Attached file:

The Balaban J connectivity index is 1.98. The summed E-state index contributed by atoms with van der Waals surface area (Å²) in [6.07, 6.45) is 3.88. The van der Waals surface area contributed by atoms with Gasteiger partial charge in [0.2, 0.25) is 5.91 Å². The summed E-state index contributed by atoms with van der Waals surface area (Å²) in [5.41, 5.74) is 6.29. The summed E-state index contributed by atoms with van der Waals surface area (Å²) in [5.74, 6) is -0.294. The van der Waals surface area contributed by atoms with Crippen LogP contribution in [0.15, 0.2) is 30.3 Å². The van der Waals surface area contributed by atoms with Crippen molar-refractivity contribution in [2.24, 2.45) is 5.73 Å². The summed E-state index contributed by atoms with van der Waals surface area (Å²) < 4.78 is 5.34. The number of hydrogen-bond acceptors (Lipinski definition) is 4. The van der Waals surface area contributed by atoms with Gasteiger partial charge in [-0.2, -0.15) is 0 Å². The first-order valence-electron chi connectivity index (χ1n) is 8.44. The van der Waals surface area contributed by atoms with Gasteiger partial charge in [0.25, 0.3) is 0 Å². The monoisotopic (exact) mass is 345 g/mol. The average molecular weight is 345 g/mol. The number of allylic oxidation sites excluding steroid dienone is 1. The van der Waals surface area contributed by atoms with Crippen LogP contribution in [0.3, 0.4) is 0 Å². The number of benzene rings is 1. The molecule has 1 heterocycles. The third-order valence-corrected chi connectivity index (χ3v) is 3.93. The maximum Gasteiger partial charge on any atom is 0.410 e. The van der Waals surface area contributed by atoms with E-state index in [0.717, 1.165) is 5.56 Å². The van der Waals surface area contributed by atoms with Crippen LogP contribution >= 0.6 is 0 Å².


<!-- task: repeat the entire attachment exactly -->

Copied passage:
The Balaban J connectivity index is 1.98. The summed E-state index contributed by atoms with van der Waals surface area (Å²) in [6.07, 6.45) is 3.88. The van der Waals surface area contributed by atoms with Gasteiger partial charge in [0.2, 0.25) is 5.91 Å². The summed E-state index contributed by atoms with van der Waals surface area (Å²) in [5.41, 5.74) is 6.29. The summed E-state index contributed by atoms with van der Waals surface area (Å²) in [5.74, 6) is -0.294. The van der Waals surface area contributed by atoms with Crippen LogP contribution in [0.15, 0.2) is 30.3 Å². The van der Waals surface area contributed by atoms with Crippen molar-refractivity contribution in [2.24, 2.45) is 5.73 Å². The summed E-state index contributed by atoms with van der Waals surface area (Å²) < 4.78 is 5.34. The number of hydrogen-bond acceptors (Lipinski definition) is 4. The van der Waals surface area contributed by atoms with Gasteiger partial charge in [-0.2, -0.15) is 0 Å². The first-order valence-electron chi connectivity index (χ1n) is 8.44. The van der Waals surface area contributed by atoms with Gasteiger partial charge in [0.25, 0.3) is 0 Å². The monoisotopic (exact) mass is 345 g/mol. The average molecular weight is 345 g/mol. The number of allylic oxidation sites excluding steroid dienone is 1. The van der Waals surface area contributed by atoms with Crippen LogP contribution in [0.3, 0.4) is 0 Å². The number of benzene rings is 1. The molecule has 1 heterocycles. The third-order valence-corrected chi connectivity index (χ3v) is 3.93. The maximum Gasteiger partial charge on any atom is 0.410 e. The van der Waals surface area contributed by atoms with E-state index in [0.717, 1.165) is 5.56 Å². The van der Waals surface area contributed by atoms with Crippen LogP contribution >= 0.6 is 0 Å².